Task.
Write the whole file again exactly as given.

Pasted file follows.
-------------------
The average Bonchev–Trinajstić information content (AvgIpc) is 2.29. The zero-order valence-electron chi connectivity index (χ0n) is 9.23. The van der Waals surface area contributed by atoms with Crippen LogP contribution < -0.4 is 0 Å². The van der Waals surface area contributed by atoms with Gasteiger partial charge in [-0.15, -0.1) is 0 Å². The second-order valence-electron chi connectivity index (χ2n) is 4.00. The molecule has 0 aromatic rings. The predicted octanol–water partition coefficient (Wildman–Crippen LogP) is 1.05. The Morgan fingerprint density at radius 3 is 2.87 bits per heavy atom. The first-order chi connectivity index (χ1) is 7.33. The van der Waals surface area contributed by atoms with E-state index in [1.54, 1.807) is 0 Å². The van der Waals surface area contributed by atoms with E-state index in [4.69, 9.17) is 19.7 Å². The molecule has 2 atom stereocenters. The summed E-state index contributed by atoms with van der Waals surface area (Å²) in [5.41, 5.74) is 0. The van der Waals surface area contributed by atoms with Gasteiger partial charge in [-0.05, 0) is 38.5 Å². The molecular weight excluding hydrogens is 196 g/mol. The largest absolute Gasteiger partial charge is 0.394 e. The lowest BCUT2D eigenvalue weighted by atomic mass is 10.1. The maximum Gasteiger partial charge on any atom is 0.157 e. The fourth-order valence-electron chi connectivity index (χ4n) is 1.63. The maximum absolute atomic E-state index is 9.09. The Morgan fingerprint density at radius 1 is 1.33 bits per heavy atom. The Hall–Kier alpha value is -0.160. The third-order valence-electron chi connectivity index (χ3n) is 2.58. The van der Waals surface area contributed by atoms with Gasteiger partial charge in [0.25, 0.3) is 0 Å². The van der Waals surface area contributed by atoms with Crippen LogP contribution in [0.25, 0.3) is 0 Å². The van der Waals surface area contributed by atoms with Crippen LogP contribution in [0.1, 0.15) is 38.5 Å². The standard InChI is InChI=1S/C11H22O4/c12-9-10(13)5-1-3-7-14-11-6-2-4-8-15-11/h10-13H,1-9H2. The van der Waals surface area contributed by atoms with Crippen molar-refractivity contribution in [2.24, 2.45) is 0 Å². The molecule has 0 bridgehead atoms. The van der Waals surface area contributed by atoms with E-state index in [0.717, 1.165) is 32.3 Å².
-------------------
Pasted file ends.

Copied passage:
The average Bonchev–Trinajstić information content (AvgIpc) is 2.29. The zero-order valence-electron chi connectivity index (χ0n) is 9.23. The van der Waals surface area contributed by atoms with Crippen LogP contribution < -0.4 is 0 Å². The van der Waals surface area contributed by atoms with Gasteiger partial charge in [-0.15, -0.1) is 0 Å². The second-order valence-electron chi connectivity index (χ2n) is 4.00. The molecule has 0 aromatic rings. The predicted octanol–water partition coefficient (Wildman–Crippen LogP) is 1.05. The Morgan fingerprint density at radius 3 is 2.87 bits per heavy atom. The first-order chi connectivity index (χ1) is 7.33. The van der Waals surface area contributed by atoms with E-state index in [1.54, 1.807) is 0 Å². The van der Waals surface area contributed by atoms with E-state index in [4.69, 9.17) is 19.7 Å². The molecule has 2 atom stereocenters. The summed E-state index contributed by atoms with van der Waals surface area (Å²) in [5.41, 5.74) is 0. The van der Waals surface area contributed by atoms with Gasteiger partial charge in [-0.05, 0) is 38.5 Å². The molecular weight excluding hydrogens is 196 g/mol. The largest absolute Gasteiger partial charge is 0.394 e. The lowest BCUT2D eigenvalue weighted by atomic mass is 10.1. The maximum Gasteiger partial charge on any atom is 0.157 e. The fourth-order valence-electron chi connectivity index (χ4n) is 1.63. The maximum absolute atomic E-state index is 9.09. The Morgan fingerprint density at radius 1 is 1.33 bits per heavy atom. The Hall–Kier alpha value is -0.160. The third-order valence-electron chi connectivity index (χ3n) is 2.58. The van der Waals surface area contributed by atoms with Gasteiger partial charge in [0.25, 0.3) is 0 Å². The van der Waals surface area contributed by atoms with Crippen LogP contribution in [0.25, 0.3) is 0 Å². The van der Waals surface area contributed by atoms with Crippen LogP contribution in [0.1, 0.15) is 38.5 Å². The standard InChI is InChI=1S/C11H22O4/c12-9-10(13)5-1-3-7-14-11-6-2-4-8-15-11/h10-13H,1-9H2. The van der Waals surface area contributed by atoms with Crippen molar-refractivity contribution in [2.24, 2.45) is 0 Å². The molecule has 0 bridgehead atoms. The van der Waals surface area contributed by atoms with E-state index in [0.717, 1.165) is 32.3 Å².